97 with physical disabilities
51 with mental health disabilities
31 with sensory disabilities
20 with other cited disabilities
19 with cognitive disabilities
15 with learning disabilities
Severe food, environmental (including inhalant) allergies--often requiring hospitalization
Autism (unsure where to put that)
Eyes fatigue easily, and after many years of difficulty and little help due to invisibility of my disability (which is TBI) I am exhausted and don't h ave energy for interacting with others, constantly teaching, explaining etc. since no one understands.
In addition to mobility disability, have medical conditions affecting diet
hearing loss, food allergies
health disability, autistic
Autism, then not listed above- 1 of my kids is autistic, one has Down syndrome, both have anaphylactic food allergies, I have a medical concern that requires me to eat a totally different diet than my partner and kids
Autistic with sensory sensitivities, IBS, Coeliac, Lactose intolerant, Hypothyroidism, Chronic Fatigue Syndrome, Cancer survivor surviving radical surgery, heavy duty chemo, radiotherapies, Restless legs Syndrome, insomnia, and more, GAD
Food allergies play a major role in my eating/shopping habits
not sure where autism goes in here. also chronic illnesses
Chronic pain/traumatic brain injury
Autistic, and irritable Bowel Syndrome and PCOS. Not a fun combo.
Chronic illness- asthma
Type 1 diabetes
I probably should have included a few more disability types, since there is a lot of overlap and ambiguity among these very broad, generic categories ... particularly mental health, cognitive, and learning disabilities. I also wish I had added a chronic illness category for people with conditions that more readily fall into that category.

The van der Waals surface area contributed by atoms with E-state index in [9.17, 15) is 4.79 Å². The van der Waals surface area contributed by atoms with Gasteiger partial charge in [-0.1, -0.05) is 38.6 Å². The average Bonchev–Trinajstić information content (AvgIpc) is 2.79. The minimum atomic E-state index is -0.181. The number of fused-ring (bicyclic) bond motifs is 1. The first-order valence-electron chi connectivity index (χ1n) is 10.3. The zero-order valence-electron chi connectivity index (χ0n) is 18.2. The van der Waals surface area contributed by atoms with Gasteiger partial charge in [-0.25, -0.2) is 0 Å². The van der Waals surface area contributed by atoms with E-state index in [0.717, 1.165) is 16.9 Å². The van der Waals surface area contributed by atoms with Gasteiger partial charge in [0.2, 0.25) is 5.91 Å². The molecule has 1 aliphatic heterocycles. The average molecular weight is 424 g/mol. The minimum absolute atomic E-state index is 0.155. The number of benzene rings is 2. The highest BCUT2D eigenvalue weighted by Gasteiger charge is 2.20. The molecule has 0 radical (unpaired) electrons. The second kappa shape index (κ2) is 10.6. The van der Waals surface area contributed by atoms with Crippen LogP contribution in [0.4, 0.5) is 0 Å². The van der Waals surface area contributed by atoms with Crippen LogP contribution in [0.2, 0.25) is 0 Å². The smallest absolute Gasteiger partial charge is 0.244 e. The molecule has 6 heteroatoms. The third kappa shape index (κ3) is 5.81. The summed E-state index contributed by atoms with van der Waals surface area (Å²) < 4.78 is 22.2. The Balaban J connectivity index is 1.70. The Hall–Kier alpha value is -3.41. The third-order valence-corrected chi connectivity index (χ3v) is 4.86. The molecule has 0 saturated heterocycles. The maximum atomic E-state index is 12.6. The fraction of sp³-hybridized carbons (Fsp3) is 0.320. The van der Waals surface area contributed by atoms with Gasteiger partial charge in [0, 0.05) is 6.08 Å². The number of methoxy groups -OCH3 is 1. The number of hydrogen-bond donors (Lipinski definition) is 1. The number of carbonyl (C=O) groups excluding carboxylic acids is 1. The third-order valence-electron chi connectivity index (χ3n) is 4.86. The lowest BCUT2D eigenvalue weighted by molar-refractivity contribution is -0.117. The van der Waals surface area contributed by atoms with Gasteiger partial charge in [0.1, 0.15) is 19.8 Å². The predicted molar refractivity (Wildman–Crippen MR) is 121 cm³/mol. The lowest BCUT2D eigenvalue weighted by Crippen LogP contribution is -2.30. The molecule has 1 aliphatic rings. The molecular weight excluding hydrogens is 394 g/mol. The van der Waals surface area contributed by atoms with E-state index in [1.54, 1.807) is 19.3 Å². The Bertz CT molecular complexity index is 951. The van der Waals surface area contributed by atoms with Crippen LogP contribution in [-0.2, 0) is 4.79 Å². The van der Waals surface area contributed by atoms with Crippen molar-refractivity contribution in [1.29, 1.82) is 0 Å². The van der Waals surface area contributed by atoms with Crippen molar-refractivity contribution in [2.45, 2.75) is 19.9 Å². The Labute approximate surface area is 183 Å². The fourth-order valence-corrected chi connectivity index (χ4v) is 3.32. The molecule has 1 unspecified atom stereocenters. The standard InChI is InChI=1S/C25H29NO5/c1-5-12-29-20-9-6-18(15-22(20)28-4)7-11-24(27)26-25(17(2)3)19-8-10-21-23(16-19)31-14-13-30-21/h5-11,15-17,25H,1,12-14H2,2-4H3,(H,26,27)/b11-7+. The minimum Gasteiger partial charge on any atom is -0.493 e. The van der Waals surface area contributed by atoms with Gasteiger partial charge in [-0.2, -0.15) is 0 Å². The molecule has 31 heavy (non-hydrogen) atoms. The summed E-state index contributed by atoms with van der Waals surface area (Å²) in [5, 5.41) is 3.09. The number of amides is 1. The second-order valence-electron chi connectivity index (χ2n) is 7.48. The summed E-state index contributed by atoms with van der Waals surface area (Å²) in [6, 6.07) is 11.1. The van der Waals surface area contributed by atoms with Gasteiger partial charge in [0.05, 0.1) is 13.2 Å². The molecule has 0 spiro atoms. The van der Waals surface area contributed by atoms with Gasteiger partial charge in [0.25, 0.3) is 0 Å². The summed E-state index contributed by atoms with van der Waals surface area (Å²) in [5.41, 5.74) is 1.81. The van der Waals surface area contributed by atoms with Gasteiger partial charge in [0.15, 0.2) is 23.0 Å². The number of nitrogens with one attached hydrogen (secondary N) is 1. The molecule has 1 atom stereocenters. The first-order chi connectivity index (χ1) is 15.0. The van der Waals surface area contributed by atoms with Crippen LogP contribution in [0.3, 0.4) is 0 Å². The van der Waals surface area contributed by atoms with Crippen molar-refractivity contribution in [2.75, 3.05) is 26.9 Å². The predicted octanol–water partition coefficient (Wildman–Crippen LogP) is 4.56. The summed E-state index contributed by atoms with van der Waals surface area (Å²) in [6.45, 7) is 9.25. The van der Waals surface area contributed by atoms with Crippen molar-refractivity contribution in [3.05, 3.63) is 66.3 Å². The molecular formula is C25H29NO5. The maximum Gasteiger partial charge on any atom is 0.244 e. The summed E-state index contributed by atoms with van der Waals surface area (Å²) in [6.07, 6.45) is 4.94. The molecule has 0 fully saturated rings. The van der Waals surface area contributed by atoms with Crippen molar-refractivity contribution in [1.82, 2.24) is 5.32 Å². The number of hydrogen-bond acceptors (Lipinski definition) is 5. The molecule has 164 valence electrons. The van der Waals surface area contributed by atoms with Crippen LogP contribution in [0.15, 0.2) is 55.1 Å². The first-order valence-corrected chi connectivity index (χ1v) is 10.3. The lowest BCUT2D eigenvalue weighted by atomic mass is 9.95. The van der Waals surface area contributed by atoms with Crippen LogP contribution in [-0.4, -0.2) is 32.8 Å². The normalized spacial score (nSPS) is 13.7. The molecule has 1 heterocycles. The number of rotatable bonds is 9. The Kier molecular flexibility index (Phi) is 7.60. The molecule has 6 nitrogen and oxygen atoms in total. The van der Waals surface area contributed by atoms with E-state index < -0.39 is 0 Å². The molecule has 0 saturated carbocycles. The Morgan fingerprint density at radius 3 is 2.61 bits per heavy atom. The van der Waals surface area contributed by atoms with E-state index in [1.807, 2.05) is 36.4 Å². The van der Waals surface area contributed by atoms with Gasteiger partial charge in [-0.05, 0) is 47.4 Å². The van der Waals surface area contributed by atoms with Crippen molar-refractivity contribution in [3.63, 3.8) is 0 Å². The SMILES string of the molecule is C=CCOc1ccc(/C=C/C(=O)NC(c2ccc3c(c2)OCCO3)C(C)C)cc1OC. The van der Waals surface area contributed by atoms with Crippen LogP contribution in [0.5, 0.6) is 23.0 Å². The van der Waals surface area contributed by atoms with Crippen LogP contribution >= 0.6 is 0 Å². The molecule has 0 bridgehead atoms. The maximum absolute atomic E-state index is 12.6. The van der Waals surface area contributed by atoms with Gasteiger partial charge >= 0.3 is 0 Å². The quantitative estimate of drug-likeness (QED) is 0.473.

On the other hand, I think allowing people to choose more than one category means we get a pretty good picture of who is responding, and the vast majority of respondents had some kind of physical disabilities, sometimes along with others.
Those are the survey results, in detail and summary. But what about my own shopping and eating habits?
I do most of my grocery shopping online with delivery by mail. I order once a month. I've only been doing this for about 4 months though. Before that, I shopped at a supermarket about once a month, and picked up things at convenience stores here and there. Even though I drive, my shopping was definitely too irregular, physically difficult, and unnecessarily expensive.
Before I started grocery shopping online, my biggest problem was getting fresh fruit and vegetables, buying household supplies in bulk, and getting anything large or heavy ... like big bottles of milk, juice, or soda, or big bags of sugar (for my twice daily tea).
I eat frozen dinners about half the time. A quarter of the time I eat take-out, and another quarter is conventional home cooking.
Speaking of fruit ... and the mini-controversy last year about whether selling pre-cut or packaged fruit is wasteful or accessible ... I do buy pre-cut fruit and bagged salad, as well as large boxes of single-serve fruit cups.
I often think about these new meal kits by mail services, but I never seriously consider them because they are expensive. And anyway, their big selling point seems to be that you don't have to worry about ingredients or portion sizes. I used to have that kind of problem, but at this point I know pretty much what I will and won't actually prepare and eat. For me it's not hard to figure out. But for others it might be more of a thing.
I don't really have any, except for this:
If I had unlimited power and resources to make one radical change in American society, I sometimes think I would institute free public breakfast buffets. Two things make me think about this:
TV shows about the British upper class, where everyone just comes to the dining room in the morning and the servants have laid out a full range of breakfast foods on a big sideboard.
Motel chains that offer free breakfast.
My life would improve enormously if I could easily got to a big breakfast buffet every morning and just dish up a plate of whatever looked good. You could do the same thing with lunches or dinners, but for me, breakfast is the thing. I love breakfast food, but it tends to be labor intensive, and my body is at its worst in the morning. It's the time I need good food the most, and am least equipped to prepare it.
What new kinds of food or shopping services would improve your life and independence? What changes have you made in this area that have made a difference in your life? Are these strictly matters of individual planning and innovation, or are there larger-scale systemic changes that would be both feasible and helpful to disabled people?
Share more of your comments below! And thanks for helping with this survey!